## Abstract

In formal verification, we verify that a system is correct with respect to a specification. Cases like antecedent failure can make a successful pass of the verification procedure meaningless. Vacuity detection can signal such "meaningless" passes of the specification, and indeed vacuity checks are now a standard component in many commercial model checkers.

We address two dimensions of vacuity: the computational effort and the information that is given to the user. As for the first dimension, we present several preliminary vacuity checks that can be done without the design itself, which implies that some information can be found with a significantly smaller effort. As for the second dimension, we present algorithms for deriving two types of information that are not provided by standard vacuity checks, assuming M satisfies phi for a model M and formula phi: (a) behaviors that are possibly missing from M (or wrongly restricted by the environment) (b) the largest subset of occurrences of literals in. that can be replaced with FALSE simultaneously without falsifying. in M. The complexity of each of these problems is proven. Overall this extra information can lead to tighter specifications and more guidance for finding errors.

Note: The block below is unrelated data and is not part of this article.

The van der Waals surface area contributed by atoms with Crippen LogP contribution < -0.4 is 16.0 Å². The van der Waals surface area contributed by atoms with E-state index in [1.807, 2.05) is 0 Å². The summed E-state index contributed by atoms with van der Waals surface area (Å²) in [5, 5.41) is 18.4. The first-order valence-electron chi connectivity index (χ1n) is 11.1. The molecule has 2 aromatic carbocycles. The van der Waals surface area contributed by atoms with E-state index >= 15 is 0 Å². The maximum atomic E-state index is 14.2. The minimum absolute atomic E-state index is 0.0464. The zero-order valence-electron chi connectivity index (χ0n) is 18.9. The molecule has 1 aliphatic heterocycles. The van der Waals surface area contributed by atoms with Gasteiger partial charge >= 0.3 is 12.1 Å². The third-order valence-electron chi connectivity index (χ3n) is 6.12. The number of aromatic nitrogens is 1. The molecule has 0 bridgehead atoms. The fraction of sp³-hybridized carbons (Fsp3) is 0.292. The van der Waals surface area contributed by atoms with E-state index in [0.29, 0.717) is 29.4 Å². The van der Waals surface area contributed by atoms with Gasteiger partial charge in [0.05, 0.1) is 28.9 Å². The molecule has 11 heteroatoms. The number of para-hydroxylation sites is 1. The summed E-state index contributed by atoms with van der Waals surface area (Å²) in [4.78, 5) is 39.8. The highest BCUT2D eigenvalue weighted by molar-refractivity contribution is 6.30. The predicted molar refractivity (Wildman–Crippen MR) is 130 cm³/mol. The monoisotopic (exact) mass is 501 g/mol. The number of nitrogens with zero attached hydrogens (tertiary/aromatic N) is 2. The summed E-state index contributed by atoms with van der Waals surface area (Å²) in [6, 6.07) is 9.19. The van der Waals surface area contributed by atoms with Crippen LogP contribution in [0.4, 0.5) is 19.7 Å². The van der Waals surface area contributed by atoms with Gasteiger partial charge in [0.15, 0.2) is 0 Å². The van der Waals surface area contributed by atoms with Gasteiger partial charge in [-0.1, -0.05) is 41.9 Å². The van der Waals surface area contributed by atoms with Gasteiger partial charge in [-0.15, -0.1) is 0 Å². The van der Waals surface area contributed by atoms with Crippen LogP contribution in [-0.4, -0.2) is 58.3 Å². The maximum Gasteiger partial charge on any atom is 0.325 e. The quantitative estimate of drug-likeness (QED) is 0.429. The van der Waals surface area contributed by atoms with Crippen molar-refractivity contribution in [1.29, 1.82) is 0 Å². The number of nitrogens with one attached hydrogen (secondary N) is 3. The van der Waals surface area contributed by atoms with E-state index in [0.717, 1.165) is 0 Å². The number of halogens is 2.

Original language | English |
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Pages (from-to) | 37-58 |

Number of pages | 22 |

Journal | FORMAL METHODS IN SYSTEM DESIGN |

Volume | 34 |

Issue number | 1 |

DOIs | |

Publication status | Published - Feb 2009 |

## Keywords

- COVERAGE METRICS
- Complexity
- MODEL CHECKING
- Vacuity
- COMPLEXITY
- Model-checking